Based on similarities in the sequence of amino acids, we have identified a LOX pathway gene, CsLOX1, the expression level of which in petals was 940 times greater than that in leaves. The gene showed opposing regulation patterns during flower development: the expression was down-regulated during flower opening but strongly up-regulated during petal senescence. In leaves, the gene was up-regulated following wounding and MeJA treatments and was also induced in response to feeding by the tea green leafhopper but suppressed in response to feeding by the tea aphid at some stage of the protracted and complicated interaction between the plant and the aphid. When the CsLOX1 gene was over-expressed in yeast, the purified protein showed unusual catalysis over a broad acidic pH range of 2.0 to 3.8 and displayed dual positional specificity with 9/13-LOX activity. Phylogenetic analysis indicated that the 9/13-LOX plays diverse roles in plant development and the plant's defence mechanisms. Further investigation aimed at evaluating other LOXs or genes downstream of the LOX pathway will help in understanding the function of tea plant oxylipins in defence and development.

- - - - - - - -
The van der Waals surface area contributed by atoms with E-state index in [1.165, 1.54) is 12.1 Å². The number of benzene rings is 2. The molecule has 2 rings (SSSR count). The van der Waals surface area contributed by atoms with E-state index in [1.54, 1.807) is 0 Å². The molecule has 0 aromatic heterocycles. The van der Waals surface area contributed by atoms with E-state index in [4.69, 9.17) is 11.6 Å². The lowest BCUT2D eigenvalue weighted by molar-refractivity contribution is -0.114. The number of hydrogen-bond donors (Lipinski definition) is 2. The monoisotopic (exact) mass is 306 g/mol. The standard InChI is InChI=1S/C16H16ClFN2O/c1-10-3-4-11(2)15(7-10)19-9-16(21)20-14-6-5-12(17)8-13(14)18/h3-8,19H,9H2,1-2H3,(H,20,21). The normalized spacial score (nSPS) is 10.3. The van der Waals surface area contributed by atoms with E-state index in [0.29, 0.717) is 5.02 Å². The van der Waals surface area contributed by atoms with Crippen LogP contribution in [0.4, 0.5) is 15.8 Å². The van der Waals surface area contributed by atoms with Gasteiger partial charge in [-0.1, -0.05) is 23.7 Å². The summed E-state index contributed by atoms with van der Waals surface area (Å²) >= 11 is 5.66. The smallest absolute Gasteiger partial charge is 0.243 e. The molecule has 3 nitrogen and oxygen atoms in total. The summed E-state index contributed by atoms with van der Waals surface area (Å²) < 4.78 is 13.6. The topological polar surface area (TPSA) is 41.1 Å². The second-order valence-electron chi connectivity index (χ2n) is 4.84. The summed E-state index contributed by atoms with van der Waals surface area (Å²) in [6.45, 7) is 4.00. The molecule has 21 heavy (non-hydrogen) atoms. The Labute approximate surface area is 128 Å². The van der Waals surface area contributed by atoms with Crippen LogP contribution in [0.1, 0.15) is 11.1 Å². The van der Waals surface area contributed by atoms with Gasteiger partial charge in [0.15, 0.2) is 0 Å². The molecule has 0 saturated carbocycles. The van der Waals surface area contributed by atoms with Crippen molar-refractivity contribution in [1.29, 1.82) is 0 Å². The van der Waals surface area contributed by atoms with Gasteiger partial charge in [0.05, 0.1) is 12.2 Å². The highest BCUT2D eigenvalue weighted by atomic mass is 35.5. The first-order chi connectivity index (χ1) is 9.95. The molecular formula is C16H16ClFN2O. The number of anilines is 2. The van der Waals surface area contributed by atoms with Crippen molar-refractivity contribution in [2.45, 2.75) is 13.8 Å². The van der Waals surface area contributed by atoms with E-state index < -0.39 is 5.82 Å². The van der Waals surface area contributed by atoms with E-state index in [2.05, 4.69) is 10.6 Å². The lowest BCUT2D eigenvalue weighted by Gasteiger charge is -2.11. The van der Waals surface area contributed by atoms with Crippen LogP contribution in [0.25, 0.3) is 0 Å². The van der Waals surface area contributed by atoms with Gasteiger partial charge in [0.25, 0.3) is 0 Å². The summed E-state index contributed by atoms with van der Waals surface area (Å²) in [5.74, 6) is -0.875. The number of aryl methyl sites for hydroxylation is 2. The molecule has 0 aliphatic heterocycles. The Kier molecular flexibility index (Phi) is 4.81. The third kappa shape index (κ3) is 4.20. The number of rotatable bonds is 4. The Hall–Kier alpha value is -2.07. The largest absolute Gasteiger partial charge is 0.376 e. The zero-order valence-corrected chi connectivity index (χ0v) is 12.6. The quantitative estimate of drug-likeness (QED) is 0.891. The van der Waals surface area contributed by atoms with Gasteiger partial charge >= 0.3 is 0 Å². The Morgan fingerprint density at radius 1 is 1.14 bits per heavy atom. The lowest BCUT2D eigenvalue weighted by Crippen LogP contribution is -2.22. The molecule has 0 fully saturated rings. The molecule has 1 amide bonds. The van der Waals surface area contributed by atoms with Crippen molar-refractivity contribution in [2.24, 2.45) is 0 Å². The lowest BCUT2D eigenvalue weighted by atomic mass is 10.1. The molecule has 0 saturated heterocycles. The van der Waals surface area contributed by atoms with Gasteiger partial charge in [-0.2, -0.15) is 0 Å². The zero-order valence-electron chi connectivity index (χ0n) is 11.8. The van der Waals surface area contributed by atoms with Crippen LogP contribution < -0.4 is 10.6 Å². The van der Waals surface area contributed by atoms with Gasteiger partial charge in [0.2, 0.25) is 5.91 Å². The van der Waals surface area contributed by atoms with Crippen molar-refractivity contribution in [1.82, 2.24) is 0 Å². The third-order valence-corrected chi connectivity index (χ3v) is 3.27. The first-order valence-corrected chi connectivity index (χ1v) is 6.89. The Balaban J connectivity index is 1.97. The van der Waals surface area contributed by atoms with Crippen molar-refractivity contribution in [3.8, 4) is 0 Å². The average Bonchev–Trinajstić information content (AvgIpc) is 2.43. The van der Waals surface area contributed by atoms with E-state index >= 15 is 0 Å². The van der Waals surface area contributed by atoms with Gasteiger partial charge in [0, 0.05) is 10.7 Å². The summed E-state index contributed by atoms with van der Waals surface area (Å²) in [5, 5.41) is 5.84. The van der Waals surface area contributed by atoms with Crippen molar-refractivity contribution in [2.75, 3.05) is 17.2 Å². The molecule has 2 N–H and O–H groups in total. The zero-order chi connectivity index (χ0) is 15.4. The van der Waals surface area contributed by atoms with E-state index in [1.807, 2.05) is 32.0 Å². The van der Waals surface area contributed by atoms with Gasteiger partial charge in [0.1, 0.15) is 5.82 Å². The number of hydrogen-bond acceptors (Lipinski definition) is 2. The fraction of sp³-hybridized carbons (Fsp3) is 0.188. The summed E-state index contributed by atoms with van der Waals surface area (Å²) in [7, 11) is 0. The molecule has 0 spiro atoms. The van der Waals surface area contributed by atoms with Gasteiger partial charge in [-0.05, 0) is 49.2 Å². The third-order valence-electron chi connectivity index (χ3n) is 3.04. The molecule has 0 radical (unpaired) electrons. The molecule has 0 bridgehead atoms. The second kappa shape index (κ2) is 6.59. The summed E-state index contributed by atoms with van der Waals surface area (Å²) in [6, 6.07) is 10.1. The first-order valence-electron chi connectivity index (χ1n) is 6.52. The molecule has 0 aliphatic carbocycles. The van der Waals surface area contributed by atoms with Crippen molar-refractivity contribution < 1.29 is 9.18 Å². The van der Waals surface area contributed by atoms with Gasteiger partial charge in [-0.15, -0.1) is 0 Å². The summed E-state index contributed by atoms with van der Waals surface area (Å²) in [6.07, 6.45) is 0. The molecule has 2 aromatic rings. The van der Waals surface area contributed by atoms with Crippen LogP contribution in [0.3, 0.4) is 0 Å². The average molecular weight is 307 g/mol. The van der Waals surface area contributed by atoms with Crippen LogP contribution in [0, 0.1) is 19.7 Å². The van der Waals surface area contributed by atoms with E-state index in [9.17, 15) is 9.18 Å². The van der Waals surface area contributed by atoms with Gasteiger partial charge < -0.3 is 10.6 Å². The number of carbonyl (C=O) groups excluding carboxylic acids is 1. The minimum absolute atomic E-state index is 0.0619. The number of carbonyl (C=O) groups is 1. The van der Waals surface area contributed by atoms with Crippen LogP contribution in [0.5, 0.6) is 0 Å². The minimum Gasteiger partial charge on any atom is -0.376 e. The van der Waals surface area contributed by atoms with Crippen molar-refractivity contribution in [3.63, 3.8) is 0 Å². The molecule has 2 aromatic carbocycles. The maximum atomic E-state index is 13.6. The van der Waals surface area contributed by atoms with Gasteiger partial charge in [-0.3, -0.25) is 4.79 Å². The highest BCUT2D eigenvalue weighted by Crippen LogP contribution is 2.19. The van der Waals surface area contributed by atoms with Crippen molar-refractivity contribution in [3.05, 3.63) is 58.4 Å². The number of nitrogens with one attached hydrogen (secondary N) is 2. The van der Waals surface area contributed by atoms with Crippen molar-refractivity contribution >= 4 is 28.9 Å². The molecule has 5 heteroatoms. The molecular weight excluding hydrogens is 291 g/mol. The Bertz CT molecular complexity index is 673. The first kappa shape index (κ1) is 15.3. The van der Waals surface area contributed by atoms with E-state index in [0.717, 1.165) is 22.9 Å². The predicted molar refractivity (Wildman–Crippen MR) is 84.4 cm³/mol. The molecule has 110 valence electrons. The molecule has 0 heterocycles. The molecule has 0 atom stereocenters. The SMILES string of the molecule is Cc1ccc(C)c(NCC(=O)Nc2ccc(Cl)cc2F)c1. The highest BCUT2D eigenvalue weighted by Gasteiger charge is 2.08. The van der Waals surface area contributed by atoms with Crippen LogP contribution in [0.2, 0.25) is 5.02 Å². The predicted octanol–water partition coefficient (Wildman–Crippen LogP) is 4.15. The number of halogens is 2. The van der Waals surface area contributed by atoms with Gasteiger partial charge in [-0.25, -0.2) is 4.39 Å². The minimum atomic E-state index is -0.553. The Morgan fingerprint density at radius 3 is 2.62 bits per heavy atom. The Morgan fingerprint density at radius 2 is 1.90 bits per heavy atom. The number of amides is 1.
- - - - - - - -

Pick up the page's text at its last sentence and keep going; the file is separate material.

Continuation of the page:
Mature seeds of tea (Camellia sinensis 'Longjing 43') were harvested from the experimental field of the Tea Research Institute, Chinese Academy of Agricultural Science (TRI, CAAS), Hangzhou, China, and plants from the seeds were grown in a greenhouse under controlled conditions (50%-70% relative humidity, 20-30°C, and 12 h of light alternating with 12 h of darkness). Tea plants with six to eight leaves were used for the experiments. For herbivore infestation, the plants were placed in a climate chamber (70 ± 10% relative humidity, 25 ± 2°C, and the same photoperiod as mentioned above). Flowers harvested at different developmental stages were used for analysing LOX activity and petals from the flowers were used for analysing gene expression.